Washington, D.C. – The Clorox Company’s decision to disclose fragrance allergens in its household cleaning products is “an important step in increasing transparency and improving awareness around the potentially harmful ingredients that go into cleaning products,” Environmental Working Group said in a statement today.
“This is a smart move for a leader in an industry that has traditionally been guarded about disclosing potentially harmful ingredients used in its products,” said Johanna Congleton, EWG senior scientist. “Neither Congress nor the federal Food and Drug Administration have required companies to share information about allergens and other chemicals used to impart fragrance to cleaning products. The public is forced to rely on responsible disclosures by companies such as Clorox in order to make informed purchasing decisions.”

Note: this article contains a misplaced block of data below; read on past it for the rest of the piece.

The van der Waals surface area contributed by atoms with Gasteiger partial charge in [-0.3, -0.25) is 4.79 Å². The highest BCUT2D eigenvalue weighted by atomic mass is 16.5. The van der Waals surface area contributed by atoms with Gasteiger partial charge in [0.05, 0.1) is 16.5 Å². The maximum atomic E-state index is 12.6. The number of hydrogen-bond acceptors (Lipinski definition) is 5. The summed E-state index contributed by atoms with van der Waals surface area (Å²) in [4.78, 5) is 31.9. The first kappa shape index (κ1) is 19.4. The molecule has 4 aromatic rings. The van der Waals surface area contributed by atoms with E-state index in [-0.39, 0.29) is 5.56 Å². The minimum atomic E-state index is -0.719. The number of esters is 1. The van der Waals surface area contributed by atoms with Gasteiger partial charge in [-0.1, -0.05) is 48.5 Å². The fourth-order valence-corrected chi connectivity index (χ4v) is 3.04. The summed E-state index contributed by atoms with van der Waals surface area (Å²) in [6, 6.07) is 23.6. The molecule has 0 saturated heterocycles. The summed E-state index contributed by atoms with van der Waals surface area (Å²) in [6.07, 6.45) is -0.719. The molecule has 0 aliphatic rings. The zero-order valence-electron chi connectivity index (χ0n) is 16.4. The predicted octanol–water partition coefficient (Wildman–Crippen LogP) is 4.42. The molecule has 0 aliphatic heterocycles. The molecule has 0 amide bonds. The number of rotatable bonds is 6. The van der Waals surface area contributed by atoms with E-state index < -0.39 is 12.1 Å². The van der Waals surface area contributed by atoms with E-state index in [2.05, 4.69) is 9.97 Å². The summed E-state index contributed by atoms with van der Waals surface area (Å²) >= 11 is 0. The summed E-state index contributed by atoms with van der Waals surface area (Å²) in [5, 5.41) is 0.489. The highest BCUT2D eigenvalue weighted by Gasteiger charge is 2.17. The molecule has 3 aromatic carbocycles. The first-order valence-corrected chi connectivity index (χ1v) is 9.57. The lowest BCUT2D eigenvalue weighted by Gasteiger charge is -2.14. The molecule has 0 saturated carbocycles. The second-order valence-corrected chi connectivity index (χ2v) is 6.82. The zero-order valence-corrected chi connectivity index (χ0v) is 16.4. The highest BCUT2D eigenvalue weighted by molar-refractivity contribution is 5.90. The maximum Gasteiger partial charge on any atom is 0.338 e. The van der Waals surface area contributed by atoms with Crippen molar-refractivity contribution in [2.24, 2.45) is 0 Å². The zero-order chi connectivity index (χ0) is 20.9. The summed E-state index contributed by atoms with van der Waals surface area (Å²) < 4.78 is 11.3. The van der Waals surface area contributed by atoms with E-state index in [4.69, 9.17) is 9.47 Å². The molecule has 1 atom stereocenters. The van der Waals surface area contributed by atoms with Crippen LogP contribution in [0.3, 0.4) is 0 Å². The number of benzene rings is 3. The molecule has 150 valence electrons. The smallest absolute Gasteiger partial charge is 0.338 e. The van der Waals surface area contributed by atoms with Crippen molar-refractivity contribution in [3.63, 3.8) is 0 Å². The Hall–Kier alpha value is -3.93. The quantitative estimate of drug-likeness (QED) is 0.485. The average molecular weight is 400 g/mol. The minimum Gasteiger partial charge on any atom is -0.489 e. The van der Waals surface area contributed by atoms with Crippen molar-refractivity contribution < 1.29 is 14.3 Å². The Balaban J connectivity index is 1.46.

The term “fragrance” on ingredient labels typically signals a chemical cocktail that contains dozens of undisclosed ingredients. Many have undergone little to no safety testing. Some are known to cause allergic reactions.
According to a 2013 report released by Women’s Voices for the Earth, fragrance allergies affect tens of millions of people around the world, about 2-to-11 percent of the general population.
“Manufacturers can use almost any ingredient they wish and without full disclosure, it’s nearly impossible for consumers to know what they’re exposing themselves and their families to,” added Congleton. “EWG will continue to provide as much useful information as they can to help people reduce their exposure to these allergens.”
Last year, EWG created a Guide to Healthy Cleaning to help consumers find safer household cleaning products. The online tool rates more than 2,000 household cleaners with grades A through F on the safety of ingredients and disclosure of contents.